Games design legend Peter Molyneux has spoken out against the "lazy" nature of publishers and their reliance on console cycles - which has led to a "ridiculous" reticence to establish fresh IPs.
"Two years ago, developers were going to publishers and saying we'd like to do this [new IP], and the publishers were saying, 'It's too late in the generation now'," Molyneux said in an interview with Games Industry
. "The first time I heard that was about four years ago - it's ridiculous."
He added that the games industry has "become so used to the console cycle, and in a way we've become lazy." So, what's the answer? It seems the PC industry, which isn't tied to any such cycle, and the post-PC sector will be the way forward.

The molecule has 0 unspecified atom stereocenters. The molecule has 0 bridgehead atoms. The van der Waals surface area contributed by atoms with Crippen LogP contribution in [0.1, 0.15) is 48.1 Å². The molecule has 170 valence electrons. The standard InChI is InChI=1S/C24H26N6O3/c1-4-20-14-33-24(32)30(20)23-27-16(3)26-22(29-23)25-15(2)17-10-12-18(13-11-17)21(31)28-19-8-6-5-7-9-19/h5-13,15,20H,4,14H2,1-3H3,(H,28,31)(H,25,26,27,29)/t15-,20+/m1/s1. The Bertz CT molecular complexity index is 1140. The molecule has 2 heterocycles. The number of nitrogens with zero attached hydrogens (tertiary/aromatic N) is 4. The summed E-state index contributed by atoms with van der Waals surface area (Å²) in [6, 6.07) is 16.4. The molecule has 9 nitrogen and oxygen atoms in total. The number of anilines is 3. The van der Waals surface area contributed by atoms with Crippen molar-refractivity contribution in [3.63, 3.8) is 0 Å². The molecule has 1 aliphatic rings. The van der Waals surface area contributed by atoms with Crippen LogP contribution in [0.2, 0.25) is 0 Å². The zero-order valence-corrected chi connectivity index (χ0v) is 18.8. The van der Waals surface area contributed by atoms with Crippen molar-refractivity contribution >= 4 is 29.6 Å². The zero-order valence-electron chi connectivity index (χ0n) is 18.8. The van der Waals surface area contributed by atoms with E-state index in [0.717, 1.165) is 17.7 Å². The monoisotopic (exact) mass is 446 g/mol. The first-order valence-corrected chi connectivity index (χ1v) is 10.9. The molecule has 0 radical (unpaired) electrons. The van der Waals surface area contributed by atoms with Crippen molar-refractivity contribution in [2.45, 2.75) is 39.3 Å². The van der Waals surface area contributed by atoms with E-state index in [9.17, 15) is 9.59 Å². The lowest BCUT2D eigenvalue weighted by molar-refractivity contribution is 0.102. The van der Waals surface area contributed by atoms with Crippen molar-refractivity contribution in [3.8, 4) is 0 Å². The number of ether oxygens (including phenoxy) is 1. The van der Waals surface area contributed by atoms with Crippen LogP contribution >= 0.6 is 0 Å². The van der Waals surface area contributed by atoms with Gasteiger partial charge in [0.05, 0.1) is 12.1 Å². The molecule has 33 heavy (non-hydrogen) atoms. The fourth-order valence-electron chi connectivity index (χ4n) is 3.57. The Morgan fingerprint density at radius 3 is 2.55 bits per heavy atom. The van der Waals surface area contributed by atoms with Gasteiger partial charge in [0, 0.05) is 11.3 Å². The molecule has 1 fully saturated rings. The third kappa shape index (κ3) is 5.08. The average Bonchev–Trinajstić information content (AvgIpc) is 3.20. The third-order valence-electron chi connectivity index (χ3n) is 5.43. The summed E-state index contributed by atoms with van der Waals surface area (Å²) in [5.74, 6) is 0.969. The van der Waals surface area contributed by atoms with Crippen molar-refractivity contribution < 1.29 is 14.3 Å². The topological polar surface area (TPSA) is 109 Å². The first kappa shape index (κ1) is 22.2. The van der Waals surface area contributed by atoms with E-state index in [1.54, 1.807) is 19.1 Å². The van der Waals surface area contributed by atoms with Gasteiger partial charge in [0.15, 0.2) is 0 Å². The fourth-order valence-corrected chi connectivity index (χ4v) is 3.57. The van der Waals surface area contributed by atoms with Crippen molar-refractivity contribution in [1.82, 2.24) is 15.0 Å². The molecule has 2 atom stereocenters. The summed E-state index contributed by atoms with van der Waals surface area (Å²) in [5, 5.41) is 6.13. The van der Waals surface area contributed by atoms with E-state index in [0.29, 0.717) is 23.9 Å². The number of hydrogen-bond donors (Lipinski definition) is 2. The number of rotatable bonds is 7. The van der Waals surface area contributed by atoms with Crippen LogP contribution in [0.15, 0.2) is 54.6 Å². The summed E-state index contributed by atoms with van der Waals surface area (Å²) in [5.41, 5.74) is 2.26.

"The hardware iteration of [the iPad] is every six months: not every six years, every six months. If we're not careful - and in fact this is highly probable - by the time that this generation finally comes out, which will probably be in about 14 months time, this little puppy might well be more powerful than the new consoles."
The lack of new IP towards the end of a console generation is rather troublesome - and some companies, such as Ubisoft and Capcom, are trying to rectify this with Watch Dogs
and Remember Me
. The positive reaction of these titles from consumers and press alike shows that such ideas may not necessarily be huge risks.
After all, publishers can't advocate a longer console generation whilst simultaneously stifling creativity on the basis that a new wave of platforms will be arriving soon. It's a little bit haphazard.